Academic Level at Time of Creation
Date of Creation
Kate Huttunen Artist Statement
Am I black enough to question this? Am I valid, are my opinions valid?
Do I sound like that? Do I look like that?
Will my partner like me for me – not for an exotic kink?
My work is informed by personal memories and self-reflections about both black and white culture as an adopted woman of color. I often find myself contemplating how society views me and how I view society. As I grow as an artist I find myself questioning my identity in my artwork. What is gender in the black community? What is gender in the white community? How do these ideas impact how one community views the gender of another? I am interested in conceptions of gender within the black community, including the ways some roots trace back to our ancestors. Having a mixed gender identity or not having a gender at all was much more common in many African cultures before colonialism’s violent whitewashing and the heteronormative pressures embedded within it. For example, forced masculinization can have an effect on how black women identify as nonbinary. While being nonbinary in the black community, it is common to keep the title ‘black woman or black man’ alongside as ‘blackness’ is something you can’t get away from. I believe it is an important topic to discuss in my art as it's a part of my life.
All of my work is a form of self-reflection on these personal questions and experiences as they are influenced by the outside world. Addressing these themes in my artwork is a coping mechanism and a diary where I can release my energy onto the canvas. My paintings use surreal imagery and convey loss, yearning, and confusion. I combine different textures with paint. Thick markmaking clashes with smoother, thinner passages as if two different worlds are coming together and trying to find unity in all the chaos. A recurring theme of sunflowers can also be seen in many works. The sunflowers are a nod to Disney and other animation corporations whom have used blackface as a joke usually in the form of sunflowers/exploded makeup and the censored character Sunflower in Disney’s Fantasia. Sunflowers hanging are also a nod to lynchings that still happen but in different forms in the United States.
Some of my influences include Rashid Johnson, Mickalene Thomas, and Yinka Shonibare. Yinka Shonibare influences my use of texture and color, light and shadow, and composition planning. Rashid Johnson for the unapologetic blackness and confrontation he brings with his work. Mickalene Thomas influences the lgbt themes and discussion in my work as well as how I see and discover myself. I hope to communicate my thoughts, stories, and struggles through my artwork so people like me know that it’s okay to feel lost in a world that tries to confine you to one group. My work starts a conversation with those who can relate to these struggles in an effort to build community.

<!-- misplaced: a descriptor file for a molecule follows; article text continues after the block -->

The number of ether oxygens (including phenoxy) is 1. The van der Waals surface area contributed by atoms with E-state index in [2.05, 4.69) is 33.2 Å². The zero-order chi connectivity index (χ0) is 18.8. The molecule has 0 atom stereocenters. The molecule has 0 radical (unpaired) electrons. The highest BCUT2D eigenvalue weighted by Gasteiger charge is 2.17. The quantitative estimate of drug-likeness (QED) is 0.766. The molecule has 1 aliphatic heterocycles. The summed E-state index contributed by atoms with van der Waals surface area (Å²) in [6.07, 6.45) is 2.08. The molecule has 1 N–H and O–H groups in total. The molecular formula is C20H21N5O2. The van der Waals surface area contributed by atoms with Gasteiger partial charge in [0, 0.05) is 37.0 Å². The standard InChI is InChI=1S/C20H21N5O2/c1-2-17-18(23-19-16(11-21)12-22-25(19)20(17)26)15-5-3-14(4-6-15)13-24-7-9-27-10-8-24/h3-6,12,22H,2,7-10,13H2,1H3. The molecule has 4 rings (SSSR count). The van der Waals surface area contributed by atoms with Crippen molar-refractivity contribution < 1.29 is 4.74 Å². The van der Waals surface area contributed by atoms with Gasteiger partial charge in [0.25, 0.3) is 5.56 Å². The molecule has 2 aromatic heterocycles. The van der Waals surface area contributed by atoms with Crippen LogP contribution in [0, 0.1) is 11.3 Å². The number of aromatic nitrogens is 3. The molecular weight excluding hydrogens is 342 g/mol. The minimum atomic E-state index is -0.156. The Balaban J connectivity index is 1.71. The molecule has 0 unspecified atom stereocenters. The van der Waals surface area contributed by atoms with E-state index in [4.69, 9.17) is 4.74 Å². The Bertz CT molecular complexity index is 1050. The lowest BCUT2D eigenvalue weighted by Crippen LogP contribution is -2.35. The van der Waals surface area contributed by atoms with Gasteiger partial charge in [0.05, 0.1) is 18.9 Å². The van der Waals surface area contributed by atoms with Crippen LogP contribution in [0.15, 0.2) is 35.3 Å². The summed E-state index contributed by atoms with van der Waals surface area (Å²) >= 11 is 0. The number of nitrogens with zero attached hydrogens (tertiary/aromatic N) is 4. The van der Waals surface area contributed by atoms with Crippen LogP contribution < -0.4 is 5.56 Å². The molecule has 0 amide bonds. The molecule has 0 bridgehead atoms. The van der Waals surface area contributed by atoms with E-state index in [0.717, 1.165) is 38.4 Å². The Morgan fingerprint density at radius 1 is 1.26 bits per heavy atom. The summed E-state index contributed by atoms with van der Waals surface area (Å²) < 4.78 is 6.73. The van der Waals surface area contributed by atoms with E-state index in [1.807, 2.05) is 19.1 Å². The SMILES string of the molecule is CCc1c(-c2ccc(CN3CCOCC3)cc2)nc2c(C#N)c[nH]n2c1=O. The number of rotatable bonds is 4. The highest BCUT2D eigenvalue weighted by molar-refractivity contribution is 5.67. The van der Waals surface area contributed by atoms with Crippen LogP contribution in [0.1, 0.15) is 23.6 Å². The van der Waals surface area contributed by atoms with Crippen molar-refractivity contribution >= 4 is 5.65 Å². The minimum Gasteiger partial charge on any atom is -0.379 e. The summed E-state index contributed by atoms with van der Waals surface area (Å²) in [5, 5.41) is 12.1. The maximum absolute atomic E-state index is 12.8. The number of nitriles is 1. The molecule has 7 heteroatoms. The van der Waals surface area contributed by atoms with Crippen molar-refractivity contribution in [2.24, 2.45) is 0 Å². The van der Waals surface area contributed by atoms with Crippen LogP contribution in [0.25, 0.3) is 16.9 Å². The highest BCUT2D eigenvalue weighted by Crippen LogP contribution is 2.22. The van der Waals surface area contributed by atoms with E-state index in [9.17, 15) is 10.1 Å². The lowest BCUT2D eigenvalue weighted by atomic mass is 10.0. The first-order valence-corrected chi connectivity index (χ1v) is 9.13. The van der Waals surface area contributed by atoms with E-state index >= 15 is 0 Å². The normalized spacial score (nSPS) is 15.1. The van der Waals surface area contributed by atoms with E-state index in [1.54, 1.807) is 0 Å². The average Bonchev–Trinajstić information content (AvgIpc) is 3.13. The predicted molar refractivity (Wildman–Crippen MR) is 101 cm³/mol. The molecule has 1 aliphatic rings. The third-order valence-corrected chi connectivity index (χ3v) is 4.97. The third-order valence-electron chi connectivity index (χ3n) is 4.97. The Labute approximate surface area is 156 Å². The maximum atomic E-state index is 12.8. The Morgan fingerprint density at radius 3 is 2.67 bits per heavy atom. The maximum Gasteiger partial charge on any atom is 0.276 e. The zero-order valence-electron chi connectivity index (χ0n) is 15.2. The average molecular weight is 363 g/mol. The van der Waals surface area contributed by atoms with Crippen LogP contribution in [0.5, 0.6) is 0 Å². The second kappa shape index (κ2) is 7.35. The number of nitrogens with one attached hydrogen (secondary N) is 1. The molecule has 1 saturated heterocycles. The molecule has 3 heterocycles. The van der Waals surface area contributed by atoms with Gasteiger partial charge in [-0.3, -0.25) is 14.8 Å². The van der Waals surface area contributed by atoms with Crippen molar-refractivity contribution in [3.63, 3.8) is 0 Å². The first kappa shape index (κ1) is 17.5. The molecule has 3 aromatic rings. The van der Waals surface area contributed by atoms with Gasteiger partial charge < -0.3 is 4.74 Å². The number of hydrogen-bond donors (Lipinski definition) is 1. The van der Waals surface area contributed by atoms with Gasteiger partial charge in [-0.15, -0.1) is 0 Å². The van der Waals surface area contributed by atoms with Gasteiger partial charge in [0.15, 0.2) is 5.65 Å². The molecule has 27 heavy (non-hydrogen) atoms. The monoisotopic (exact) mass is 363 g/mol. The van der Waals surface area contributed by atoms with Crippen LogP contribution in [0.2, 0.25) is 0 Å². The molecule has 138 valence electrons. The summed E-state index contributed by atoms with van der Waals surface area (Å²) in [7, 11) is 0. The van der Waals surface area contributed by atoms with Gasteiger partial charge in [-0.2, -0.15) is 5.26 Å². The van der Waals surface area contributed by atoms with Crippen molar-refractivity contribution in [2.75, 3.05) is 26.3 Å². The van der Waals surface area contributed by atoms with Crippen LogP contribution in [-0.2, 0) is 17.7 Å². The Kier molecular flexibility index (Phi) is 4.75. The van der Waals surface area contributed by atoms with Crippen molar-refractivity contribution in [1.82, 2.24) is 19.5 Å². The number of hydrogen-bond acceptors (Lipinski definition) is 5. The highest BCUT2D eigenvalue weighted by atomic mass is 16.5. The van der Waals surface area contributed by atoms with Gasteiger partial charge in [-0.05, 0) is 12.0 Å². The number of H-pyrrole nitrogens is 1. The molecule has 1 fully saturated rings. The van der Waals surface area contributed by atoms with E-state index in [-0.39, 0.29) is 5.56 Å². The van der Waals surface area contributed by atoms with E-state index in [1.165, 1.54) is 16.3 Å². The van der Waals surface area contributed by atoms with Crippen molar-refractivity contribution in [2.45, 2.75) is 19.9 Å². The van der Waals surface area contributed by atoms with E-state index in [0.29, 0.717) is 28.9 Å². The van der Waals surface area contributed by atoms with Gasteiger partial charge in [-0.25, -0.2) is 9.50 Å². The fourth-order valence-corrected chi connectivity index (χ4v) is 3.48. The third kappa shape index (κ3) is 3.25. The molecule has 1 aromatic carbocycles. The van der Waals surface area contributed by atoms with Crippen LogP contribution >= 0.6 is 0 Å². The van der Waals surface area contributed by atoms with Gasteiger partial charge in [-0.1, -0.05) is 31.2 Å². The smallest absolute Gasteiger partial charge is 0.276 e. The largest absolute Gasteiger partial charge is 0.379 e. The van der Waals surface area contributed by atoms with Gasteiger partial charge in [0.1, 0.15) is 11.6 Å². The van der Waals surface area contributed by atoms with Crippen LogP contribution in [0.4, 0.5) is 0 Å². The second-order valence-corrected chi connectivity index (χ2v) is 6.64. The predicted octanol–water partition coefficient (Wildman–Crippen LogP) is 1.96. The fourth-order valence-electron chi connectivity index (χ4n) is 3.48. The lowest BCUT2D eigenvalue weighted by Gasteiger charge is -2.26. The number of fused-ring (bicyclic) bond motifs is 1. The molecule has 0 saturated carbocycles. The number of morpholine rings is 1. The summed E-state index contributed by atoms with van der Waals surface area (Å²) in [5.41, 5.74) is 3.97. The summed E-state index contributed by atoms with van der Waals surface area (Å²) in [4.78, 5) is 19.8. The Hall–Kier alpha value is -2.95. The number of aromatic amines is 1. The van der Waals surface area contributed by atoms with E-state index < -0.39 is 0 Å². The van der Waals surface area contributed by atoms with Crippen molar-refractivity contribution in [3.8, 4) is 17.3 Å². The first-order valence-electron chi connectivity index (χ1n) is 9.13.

Danielle Mužina, Mike Martin
A brief description of this show is a reflection, on how you view your life and emotions in your headspace. I want the space to feel as if the viewer has been invited to a party they weren’t actually supposed to go to. I’d have the room look as if you walked into a party in the process of being taken down or being stuck in the process of being put up. My work focuses a lot on the black experience but it’s the point of view from a black person raised in a white household. It feels very much like you’re given tools for the wrong project and you need to figure out how to use them, the party setup is unfinished. Gender curiosity and different forms of nostalgia are also explored. I want to fill the space with bright colors but fearing it’ll take away from the work itself may be pastels would suit it better or just black. I do want to balance a cheerful aesthetic with not so cheerful undertones.
When thinking about titles for the exhibition I’ve been thinking of how someone would describe their mind or how they’d envision it. I think FunHouse has the best ring? It implies an already familiar environment while giving a false sense of security which I like to have reflected in my own artwork. For some examples of what would be placed upon the main wall, Pincushion which is the only semi 3d work in the center is about internalized traumas. The two sister paintings I call the twins, Picnic and February First which are about censorship and brutality, they both reflect each other while dismissing each other like a conversation and an argument. An example of what would be on the left-hand side, the smaller wall when facing the main wall is a series of 8 smaller paintings focused on shared nostalgia and personifications of safe spaces called Summer Portraits.
Yearly Harvest, Oil on canvas, 10”x8”, 2022
All photos taken by me
Creative Commons License
This work is licensed under a Creative Commons Attribution-NonCommercial-No Derivative Works 4.0 International License.
Huttunen, Kathryn and Huttunen, Kathryn Rebekka, "FunHouse" (2022). B.A./B.S. Practicum Group Exhibit (ART 499). 54.